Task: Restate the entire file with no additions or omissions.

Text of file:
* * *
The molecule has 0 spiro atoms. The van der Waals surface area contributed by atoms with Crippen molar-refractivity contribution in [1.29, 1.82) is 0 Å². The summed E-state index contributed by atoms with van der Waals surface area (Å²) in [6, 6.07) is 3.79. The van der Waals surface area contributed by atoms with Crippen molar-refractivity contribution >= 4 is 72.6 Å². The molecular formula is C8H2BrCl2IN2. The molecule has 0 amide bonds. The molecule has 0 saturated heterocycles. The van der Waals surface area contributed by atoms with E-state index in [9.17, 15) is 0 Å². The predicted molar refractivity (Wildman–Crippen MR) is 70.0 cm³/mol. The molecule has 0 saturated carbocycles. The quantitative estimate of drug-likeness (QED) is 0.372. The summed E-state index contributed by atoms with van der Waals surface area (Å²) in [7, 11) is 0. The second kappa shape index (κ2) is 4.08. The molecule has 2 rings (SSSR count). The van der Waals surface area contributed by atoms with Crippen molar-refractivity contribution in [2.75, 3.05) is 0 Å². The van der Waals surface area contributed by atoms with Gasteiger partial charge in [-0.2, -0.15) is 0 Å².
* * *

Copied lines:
The molecule has 0 spiro atoms. The van der Waals surface area contributed by atoms with Crippen molar-refractivity contribution in [1.29, 1.82) is 0 Å². The summed E-state index contributed by atoms with van der Waals surface area (Å²) in [6, 6.07) is 3.79. The van der Waals surface area contributed by atoms with Crippen molar-refractivity contribution >= 4 is 72.6 Å². The molecular formula is C8H2BrCl2IN2. The molecule has 0 amide bonds. The molecule has 0 saturated heterocycles. The van der Waals surface area contributed by atoms with E-state index in [9.17, 15) is 0 Å². The predicted molar refractivity (Wildman–Crippen MR) is 70.0 cm³/mol. The molecule has 0 saturated carbocycles. The quantitative estimate of drug-likeness (QED) is 0.372. The summed E-state index contributed by atoms with van der Waals surface area (Å²) in [7, 11) is 0. The second kappa shape index (κ2) is 4.08. The molecule has 2 rings (SSSR count). The van der Waals surface area contributed by atoms with Crippen molar-refractivity contribution in [2.75, 3.05) is 0 Å². The van der Waals surface area contributed by atoms with Gasteiger partial charge in [-0.2, -0.15) is 0 Å².